On the recommendation of a board member, I recently read “Homo Deus: A Brief History of Tomorrow.” Written by Yuval Noah Harari, it explores the future of humankind and the possible trajectories of human evolution in the 21st century.
It’s a fascinating read, filled with predictions that will stimulate your own thoughts about their impact on our healthcare system and, in turn, on our industry. Published in 2015, it’s especially interesting to read it through our 2023 lens, as we are already seeing glimmers of some of the advances the author foresees.
The premise of “Homo Deus” is that with the advancements in science, technology, and artificial intelligence (AI), humans will gain increasing control over their biological and cognitive processes.
As such, we’ll strive to overcome the limitations of mortality, suffering, and ignorance. We will transition, Harari argues, from being Homo sapiens (“wise humans”) to a new species called Homo Deus (“god-like humans”).
Though the concept of “god-like humans” might seem far afield, wearable technologies, genetic mapping, and advances in biotechnology are already moving us in that direction. How might the healthcare delivery system and care environments change in response?[sub] 5 impacts of technology, science advancements on healthcare
The book suggests that the healthcare landscape is likely to undergo significant transformations, and, in turn, our healthcare systems will need to change in equal measure. Here are some of the more salient potential implications:
Preventive medicine and personalized healthcare—With advancements in biotechnology and genomics, healthcare may shift toward a more proactive approach. Instead of primarily treating diseases, the focus may shift to preventing them. Personalized medicine, tailored to an individual’s unique genetic makeup, could become more prevalent.
Enhancement technologies—As humans seek to transcend their biological limitations, we could see a rise in the use of enhancement technologies, such as genetic engineering, cognitive enhancements, or the merging of humans with AI. Healthcare systems may need to adapt to accommodate these new technologies and address ethical considerations surrounding their use.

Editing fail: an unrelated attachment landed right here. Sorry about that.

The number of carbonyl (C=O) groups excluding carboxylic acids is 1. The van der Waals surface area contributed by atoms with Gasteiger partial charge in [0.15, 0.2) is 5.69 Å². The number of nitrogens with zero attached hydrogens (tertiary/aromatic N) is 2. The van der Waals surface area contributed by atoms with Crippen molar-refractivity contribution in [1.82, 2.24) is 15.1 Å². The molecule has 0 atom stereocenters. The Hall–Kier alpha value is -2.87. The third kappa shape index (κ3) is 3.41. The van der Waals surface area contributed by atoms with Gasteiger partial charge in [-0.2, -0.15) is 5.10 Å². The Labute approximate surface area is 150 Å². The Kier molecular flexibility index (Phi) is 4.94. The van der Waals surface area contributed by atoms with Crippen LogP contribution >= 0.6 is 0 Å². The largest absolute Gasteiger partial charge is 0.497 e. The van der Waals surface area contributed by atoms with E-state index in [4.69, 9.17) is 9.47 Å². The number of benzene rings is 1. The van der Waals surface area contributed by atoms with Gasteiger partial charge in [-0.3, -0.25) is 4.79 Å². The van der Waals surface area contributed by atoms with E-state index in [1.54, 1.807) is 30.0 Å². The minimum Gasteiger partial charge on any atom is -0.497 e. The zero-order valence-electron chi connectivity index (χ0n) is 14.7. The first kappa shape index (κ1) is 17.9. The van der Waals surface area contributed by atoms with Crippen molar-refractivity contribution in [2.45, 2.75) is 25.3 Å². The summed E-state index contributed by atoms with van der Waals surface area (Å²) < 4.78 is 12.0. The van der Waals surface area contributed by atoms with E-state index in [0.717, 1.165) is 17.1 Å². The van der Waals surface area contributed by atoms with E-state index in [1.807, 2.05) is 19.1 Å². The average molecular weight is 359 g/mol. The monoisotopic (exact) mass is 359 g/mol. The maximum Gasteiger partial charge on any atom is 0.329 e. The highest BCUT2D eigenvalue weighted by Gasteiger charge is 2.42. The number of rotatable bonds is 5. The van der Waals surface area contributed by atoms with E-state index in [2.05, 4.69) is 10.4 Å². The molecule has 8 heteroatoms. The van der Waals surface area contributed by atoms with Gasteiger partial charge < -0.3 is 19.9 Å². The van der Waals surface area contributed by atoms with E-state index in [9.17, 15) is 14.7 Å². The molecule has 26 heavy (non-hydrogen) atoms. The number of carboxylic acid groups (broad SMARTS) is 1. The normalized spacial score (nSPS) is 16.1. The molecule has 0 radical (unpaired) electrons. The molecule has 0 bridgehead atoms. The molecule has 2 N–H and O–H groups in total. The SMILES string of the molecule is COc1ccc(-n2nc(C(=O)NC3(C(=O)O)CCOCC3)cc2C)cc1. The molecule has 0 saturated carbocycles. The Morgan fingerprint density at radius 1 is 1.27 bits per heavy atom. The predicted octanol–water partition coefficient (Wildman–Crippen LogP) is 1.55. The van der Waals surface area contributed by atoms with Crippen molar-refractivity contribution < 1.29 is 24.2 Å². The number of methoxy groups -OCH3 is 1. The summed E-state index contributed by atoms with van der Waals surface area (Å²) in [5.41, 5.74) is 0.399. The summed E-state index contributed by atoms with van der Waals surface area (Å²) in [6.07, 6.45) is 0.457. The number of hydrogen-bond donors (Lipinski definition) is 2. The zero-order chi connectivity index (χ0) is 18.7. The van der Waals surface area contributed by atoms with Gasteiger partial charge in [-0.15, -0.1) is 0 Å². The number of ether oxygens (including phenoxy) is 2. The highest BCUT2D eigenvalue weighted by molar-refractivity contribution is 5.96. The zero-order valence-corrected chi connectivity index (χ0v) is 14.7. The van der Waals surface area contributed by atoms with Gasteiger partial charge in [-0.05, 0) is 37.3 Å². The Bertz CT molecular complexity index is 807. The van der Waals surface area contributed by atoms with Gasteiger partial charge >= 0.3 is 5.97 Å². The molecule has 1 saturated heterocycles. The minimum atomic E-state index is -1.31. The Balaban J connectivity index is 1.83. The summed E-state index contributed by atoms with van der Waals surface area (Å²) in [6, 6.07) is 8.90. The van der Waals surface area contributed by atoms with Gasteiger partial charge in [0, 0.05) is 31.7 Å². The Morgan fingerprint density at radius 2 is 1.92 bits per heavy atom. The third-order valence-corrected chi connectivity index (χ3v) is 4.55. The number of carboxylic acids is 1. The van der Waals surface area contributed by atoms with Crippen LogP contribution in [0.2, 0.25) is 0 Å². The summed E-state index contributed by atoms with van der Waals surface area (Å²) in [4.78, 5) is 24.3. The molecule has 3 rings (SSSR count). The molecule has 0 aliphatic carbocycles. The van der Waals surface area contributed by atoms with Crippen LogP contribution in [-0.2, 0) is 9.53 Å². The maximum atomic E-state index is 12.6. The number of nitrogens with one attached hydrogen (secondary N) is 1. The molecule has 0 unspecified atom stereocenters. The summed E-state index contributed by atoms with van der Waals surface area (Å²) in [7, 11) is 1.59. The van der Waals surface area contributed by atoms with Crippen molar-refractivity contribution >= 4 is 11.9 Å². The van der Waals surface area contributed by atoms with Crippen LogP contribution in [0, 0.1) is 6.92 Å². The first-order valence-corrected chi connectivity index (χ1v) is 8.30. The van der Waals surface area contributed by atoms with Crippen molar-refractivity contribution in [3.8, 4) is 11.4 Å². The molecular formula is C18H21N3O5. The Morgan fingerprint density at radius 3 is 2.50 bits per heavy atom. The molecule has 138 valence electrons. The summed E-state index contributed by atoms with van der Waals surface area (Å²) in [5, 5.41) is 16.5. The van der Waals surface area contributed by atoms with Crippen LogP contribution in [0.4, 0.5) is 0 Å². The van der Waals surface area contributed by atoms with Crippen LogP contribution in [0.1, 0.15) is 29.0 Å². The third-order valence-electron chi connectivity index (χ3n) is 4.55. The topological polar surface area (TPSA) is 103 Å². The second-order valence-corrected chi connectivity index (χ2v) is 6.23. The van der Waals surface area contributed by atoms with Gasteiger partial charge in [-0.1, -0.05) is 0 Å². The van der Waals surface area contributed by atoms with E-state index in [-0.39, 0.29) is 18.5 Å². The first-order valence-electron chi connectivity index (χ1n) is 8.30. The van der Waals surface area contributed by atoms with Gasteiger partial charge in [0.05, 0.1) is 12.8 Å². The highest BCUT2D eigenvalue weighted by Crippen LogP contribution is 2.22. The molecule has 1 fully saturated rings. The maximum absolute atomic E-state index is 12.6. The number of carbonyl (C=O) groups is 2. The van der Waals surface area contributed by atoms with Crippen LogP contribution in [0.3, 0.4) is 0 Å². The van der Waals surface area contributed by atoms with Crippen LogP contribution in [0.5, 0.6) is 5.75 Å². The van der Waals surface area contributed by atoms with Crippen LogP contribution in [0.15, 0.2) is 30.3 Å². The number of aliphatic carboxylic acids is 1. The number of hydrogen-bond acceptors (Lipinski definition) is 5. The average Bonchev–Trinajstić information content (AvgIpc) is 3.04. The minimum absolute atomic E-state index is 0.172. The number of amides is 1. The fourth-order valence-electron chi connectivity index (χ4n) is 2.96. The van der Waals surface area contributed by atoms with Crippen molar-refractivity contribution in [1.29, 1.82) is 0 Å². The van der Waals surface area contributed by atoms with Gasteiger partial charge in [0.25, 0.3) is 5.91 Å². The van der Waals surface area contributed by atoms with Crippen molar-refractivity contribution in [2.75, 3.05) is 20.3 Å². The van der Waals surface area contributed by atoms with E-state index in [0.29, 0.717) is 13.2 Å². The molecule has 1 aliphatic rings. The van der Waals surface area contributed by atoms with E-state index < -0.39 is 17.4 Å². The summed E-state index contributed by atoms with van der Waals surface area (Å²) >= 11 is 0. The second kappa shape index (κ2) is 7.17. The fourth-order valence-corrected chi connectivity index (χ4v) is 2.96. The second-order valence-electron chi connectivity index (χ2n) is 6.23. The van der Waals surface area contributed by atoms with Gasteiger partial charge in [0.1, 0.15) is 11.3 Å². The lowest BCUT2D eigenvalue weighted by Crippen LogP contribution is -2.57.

Data-driven healthcare—The increasing availability of health data, coupled with advancements in AI, will revolutionize healthcare. Predictive analytics and machine learning algorithms could assist in early disease detection, treatment recommendations, and personalized health monitoring. However, concerns about data privacy and the ethical use of personal health information would need to be addressed.
Inequality and access—The book also raises concerns about the potential exacerbation of inequality in healthcare. If enhancements and advanced medical technologies become available only to the privileged few, it could widen the gap between those who can afford such treatments and those who cannot. Ensuring equitable access to healthcare becomes a crucial challenge.
Design strategies to integrate new technologies
These potential advancements could have several implications on the design of our healthcare institutions. For example, as healthcare becomes more data-driven and reliant on technology, healthcare spaces will need to incorporate more advanced digital infrastructures to enable seamless technological integration.
This could involve integrating electronic health record systems, telemedicine capabilities, and smart devices for monitoring patients. The physical layout and infrastructure will need to accommodate these technologies seamlessly.
With a shift towards preventive medicine and personalized healthcare, there would be an even greater emphasis on creating patient-centric spaces. The one-size-fits-all approach will become less impactful from both an experience and outcomes standpoint. Leveraging technology to customize the experience will become more seamless.
Furthermore, as medical technology advances, healthcare spaces will need to upgrade their diagnostic and treatment capabilities. This could involve incorporating advanced imaging equipment, robotic surgery systems, or other cutting-edge technologies in a broader array of care settings. More designs will need to accommodate these specialized facilities, ensuring optimal workflow and patient safety.
Additionally, given the rapid pace of technological advancements, it may be essential for healthcare facilities to be flexible and adaptable to changing needs. Designing spaces that can be easily reconfigured or upgraded with new technologies could facilitate seamless integration and futureproofing.
Maintaining patient privacy and confidentiality will be paramount as the industry becomes more data-driven, too. The design of hospitals and doctors’ offices might include dedicated spaces for secure data storage and measures to prevent unauthorized access to sensitive information.
Of course, the types and extent of specific design changes will depend on the pace of technological progress, regulatory frameworks, and the priorities of healthcare organizations. In the end, though, the ultimate goals for quality healthcare design will not change: creating environments that optimize patient care, support healthcare providers, and adapt to emerging trends and innovations in the healthcare industry.
Debra Levin is president and CEO of The Center for Health Design and can be reached at email@example.com.
The post Keeping Pace With Technology In Healthcare Design first appeared on HCD Magazine.